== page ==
The war against the thistles continues. Day three of eradication, extirpation, elimination, waged by me with a large serrated bread knife and by my helper with a presharpened posthole shovel. I bobble along on my knees, repositioning the kneeling pad that was a birthday present, scraping my knuckles against the inside of these thistle-proof deerhide gloves. I infer from what I see that the thistle is a biennial plant. The great green overlapping swords I am digging up — though seldom does the entire taproot come with the plant — will be the stalk and flower of next summer. The dried vicious pickets we can pull out, thereby scattering ten thousand new seeds for the future, are no threat for the immediate season. While we're about it, we yank any surviving nettle plants, which ovines will eat if desperate.

    Nothing on this farm ever reaches the desperation stage. The several ewes who summer here, leaving their home pasture to the newly weaned lambs, make little single-file trails, over to the pond, behind the pond to the woodlot, thence along the fence line back to the rockpile, and in the heat of the day, into the run-in shed where they lie on green pine sawdust in a flaccid heap like dirty laundry. We are their sabbatical. They arrive sheared and anxious in May and go home in October woolly, plump, and totally at ease, to be bred once again.

    In the garden broccoli continues to bud, the Kentucky Wonders still put up beans, and the cauliflower plants left unpulled have, to my wonderment, made multiple tiny new heads. We've pulled and dried and braided our onions. Carrots too cannot stay in the ground, as voles and mice begin to nibble them. Two years ago I left parsnips in their bed to winter over and found not a trace of them by spring; last winter I pulled and scrubbed them, dried them off, and froze them, on the theory that they sweeten in the frozen earth if undisturbed. My theory proved itself, for we ate them with relish all last winter in soups and stews.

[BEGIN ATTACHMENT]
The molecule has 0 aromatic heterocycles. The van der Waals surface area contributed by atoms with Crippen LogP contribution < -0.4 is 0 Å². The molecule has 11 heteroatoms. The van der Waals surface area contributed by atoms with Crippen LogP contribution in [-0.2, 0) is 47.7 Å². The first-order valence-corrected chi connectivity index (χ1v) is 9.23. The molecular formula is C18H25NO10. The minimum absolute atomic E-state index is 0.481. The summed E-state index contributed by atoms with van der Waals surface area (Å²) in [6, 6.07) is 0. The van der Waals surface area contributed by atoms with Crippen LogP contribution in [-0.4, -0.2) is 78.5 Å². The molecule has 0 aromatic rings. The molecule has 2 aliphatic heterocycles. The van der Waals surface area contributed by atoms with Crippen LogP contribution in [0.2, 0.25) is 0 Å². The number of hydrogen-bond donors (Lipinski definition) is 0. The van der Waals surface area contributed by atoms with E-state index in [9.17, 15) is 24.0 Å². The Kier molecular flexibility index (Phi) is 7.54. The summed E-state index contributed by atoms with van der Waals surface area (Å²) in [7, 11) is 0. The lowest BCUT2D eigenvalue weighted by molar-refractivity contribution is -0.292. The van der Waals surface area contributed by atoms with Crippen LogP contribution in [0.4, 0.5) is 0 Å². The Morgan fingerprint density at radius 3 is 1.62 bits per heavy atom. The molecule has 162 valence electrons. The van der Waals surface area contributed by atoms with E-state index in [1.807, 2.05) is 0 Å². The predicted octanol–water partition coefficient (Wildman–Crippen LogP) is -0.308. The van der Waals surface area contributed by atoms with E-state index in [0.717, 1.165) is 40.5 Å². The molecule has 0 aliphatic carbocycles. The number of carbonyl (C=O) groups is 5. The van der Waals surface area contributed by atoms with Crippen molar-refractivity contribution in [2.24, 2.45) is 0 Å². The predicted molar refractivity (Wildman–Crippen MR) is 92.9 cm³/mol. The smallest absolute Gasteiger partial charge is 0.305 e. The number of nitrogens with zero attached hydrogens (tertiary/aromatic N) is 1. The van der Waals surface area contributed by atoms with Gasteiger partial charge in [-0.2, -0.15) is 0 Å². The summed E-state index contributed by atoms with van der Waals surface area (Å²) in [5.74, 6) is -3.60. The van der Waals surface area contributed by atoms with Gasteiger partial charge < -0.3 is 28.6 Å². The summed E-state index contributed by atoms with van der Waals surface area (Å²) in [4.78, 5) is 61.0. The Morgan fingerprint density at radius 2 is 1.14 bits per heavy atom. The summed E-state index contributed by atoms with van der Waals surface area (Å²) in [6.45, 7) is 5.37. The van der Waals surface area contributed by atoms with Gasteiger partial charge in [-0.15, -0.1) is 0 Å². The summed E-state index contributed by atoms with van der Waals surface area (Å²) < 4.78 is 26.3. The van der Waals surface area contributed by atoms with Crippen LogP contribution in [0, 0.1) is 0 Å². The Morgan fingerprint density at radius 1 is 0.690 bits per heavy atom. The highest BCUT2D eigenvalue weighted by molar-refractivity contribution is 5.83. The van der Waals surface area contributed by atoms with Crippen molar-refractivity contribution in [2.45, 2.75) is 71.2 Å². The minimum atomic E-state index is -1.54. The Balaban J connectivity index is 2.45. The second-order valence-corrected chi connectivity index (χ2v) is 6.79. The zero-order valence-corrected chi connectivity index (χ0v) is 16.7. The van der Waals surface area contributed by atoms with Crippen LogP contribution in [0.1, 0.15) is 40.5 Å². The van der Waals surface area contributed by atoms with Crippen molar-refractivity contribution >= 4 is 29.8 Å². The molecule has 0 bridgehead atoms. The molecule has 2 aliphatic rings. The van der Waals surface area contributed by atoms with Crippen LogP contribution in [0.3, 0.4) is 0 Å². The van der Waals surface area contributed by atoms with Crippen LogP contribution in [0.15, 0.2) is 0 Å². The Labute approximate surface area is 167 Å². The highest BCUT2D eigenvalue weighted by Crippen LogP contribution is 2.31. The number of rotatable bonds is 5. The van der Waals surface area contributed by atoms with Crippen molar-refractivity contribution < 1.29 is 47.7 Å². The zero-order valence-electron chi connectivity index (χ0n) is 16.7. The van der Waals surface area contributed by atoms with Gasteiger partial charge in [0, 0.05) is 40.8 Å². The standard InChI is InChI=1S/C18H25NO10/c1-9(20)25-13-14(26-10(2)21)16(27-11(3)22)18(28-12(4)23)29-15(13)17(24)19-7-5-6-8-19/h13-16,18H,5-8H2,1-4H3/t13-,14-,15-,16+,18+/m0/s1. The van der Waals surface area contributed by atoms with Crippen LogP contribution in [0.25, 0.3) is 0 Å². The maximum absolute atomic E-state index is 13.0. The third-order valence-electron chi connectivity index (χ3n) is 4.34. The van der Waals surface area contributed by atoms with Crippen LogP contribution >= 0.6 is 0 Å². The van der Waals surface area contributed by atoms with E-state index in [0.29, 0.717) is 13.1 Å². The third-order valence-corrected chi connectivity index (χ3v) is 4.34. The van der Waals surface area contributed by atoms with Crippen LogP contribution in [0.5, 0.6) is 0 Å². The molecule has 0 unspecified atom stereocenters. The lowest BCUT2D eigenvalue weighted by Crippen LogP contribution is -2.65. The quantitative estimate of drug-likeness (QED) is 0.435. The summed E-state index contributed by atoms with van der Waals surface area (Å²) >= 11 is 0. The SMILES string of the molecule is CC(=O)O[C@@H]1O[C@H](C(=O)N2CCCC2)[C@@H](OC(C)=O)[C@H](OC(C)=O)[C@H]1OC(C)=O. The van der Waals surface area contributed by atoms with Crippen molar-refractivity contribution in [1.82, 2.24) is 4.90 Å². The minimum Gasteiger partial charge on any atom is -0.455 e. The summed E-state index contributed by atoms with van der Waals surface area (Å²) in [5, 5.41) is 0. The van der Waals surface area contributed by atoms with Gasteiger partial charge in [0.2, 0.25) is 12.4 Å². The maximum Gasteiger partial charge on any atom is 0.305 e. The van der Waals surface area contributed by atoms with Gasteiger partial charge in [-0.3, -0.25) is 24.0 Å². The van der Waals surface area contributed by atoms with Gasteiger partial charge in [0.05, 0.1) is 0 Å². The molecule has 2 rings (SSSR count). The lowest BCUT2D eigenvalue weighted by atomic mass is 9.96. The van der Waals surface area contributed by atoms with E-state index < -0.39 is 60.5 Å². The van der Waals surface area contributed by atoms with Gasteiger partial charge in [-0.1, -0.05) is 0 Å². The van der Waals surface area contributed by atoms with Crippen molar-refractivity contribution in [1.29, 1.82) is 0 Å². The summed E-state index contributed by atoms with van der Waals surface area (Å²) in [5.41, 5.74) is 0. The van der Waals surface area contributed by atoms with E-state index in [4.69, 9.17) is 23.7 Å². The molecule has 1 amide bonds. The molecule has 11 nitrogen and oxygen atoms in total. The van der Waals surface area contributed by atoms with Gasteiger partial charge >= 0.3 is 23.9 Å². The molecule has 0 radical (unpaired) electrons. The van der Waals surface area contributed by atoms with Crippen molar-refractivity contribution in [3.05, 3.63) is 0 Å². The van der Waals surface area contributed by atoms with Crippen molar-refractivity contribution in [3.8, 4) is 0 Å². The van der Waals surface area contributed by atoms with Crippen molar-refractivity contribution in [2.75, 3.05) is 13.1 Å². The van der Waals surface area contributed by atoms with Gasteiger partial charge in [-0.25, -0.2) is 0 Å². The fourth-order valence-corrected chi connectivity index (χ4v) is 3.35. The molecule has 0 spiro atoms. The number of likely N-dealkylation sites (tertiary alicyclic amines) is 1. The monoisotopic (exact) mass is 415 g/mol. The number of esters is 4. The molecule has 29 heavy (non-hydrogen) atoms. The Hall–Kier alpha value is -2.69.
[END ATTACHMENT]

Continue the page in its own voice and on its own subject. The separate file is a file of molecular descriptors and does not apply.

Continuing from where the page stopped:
Kale, brussels sprouts, leeks, celery root, and three purple cabbages remain. Two five-gallon pails of tomatoes, last of the line, are ripening on the porch. A small group of gargantuan zucchini, somehow overlooked, have already been converted into zucchini bread and/or grated, salted, squeezed dry, and frozen to be sneaked into next winter's recipes a little at a time. They blend unnoticed in winter soups and are barely discernible when spread on pizza dough before the sauce and toppings are added. The freezer is packed with the summer's haul of strawberries, raspberries, peas, corn, green beans, and aye the rest. Part of me — the weary part — longs for frost. The other, frugal self is happy to receive each day's reduced provender.